On hope in Paris but Aussies for coal rule OK
There’s so much happening. Some great news, some appalling.
To ram home what we’re all doing here, this week we had news of a super early bushfire season in WA and the tragic death of four people. Firefighters, not normally prone to emotional outbursts given the the job they do, said they’re seeing more bushfires, more frequently.
“They’re moving faster, grow quicker, are harder to predict and pose greater challenges to fight,” Fire Brigade Employees’ Union secretary Jim Casey said.
Casey was responding to a report from the Climate Council that says fire season length has gone up by 19 per cent between 1978 and 2013.
Seven months of this year have broken temperature records, and this year we will record the hottest ever year on record.
But we don’t need this evidence-based reporting to know our anecdotal experiences are correct. Hang on, this wasn’t supposed to happen for another 30 or 40 years… Not anymore.
This is not hysterical Chicken Little stuff. This is the need for double the number of firefighters, the Climate Council said. Maybe more.
On the positive side there’s the climate talks in Paris, COP 21, that have promised to proceed in defiance of the tragedy in that city. For the first time the COP will host the very first Buildings Day. This is a breakthrough move.
Peter Sweatman, who we met in London last week and who heads Climate Strategy Partners, told us he will speak four times during that day on the amazing and largely untapped potential of buildings to drastically reduce greenhouse gas emissions. With 40 per cent of emissions tied up in buildings, it’s clearly great potential that we know is relatively easy to tap. That’s because to do something about how much energy we consume and how much carbon we pump into the atmosphere is not exactly brain surgery. It’s often incredibly easy – we know that reductions of 30 per cent or more can be achieved simply by using common sense and making sure the equipment is working as it should.
But Sweatman is going for more. He wants to roll out energy efficiency programs over a portfolio of buildings and then create a financial instrument to enable this, ending up with a green investment product that can be traded in the growing thirsty world of green investments.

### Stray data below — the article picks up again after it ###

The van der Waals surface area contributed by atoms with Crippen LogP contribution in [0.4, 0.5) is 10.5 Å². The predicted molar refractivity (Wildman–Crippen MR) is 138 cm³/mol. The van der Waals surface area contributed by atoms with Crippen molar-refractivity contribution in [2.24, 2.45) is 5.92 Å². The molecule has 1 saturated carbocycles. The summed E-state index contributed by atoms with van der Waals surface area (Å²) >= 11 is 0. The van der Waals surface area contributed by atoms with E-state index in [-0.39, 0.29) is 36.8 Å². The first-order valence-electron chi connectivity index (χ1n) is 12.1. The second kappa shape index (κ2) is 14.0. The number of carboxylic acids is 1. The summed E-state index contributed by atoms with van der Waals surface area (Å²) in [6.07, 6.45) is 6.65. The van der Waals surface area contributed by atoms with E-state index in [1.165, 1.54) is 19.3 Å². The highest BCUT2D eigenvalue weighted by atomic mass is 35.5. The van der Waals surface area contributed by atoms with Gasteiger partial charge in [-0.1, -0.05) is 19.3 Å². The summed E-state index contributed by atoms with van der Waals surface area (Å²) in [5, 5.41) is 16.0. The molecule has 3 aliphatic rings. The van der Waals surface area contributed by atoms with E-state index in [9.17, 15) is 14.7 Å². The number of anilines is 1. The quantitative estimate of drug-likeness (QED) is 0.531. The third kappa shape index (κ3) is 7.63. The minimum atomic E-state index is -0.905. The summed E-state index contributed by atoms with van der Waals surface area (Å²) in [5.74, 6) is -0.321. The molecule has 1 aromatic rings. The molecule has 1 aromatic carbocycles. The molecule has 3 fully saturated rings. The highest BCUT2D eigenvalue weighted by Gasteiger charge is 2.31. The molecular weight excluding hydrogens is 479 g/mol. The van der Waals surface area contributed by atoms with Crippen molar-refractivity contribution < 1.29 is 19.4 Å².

Here’s a teaser from the book we will produce on our climate bonds and sustainable property finance ebook soon:
Sweatman thinks the energy efficiency market is enormous and growing.
“The IEA’s Bridge Scenario draws a line from current emissions down to the emissions required in 2050 by the 2°C target. In this, by 2035, 49 per cent of all the necessary investments are in energy efficiency and would use existing technologies and make economic sense.
“Energy efficiency investing is happening all around us, almost invisibly, making it rather difficult to measure. For example the Spanish government, like the UK’s (which it is about to phase out coal) has a policy that supports the purchase of new cars providing that they have reduced emissions per kilometre travelled, which is a form of energy efficiency investment.
“The same is true everywhere we look: white goods, fridges; they are all about four times more efficient than they were in the 1970s. Aeroplanes are using half the amount of fuel. The list goes on.”
The big breakthrough, though, is the potential to offer a financial mechanism that will appeal to the growing thirst for green investments.
He’s also “very optimistic” that we will see an agreement in Paris at COP2.
Steve Fawkes, a guest at our climate bonds and sustainable property salon in London and who we’ve profiled here before, is doing similar work.
The WorldGBC, which was instrumental in creating the Buildings Day for COP, is also launching a campaign at the event called “Better Build Green”, which will focus on proving the value in green buildings. Part of this, according to chief executive Terri Wills, includes campaign materials and “the WorldGBC Commitment for COP21 – featuring our global ‘collective commitment’, Green Building Councils’ own national commitments, and individual pledges from GBC member companies – all of which will be presented on the new website and at Buildings Day in Paris”.
At COP the agenda will also include:
- Sustainable Cities: Increasing Efficiency and Transforming Design, which will explore the role of private sector innovation and investment in developing sustainable urban environments
- The Future of Climate Finance (with speaker Sean Kidney on climate bonds which hold big promises for the built environment sector.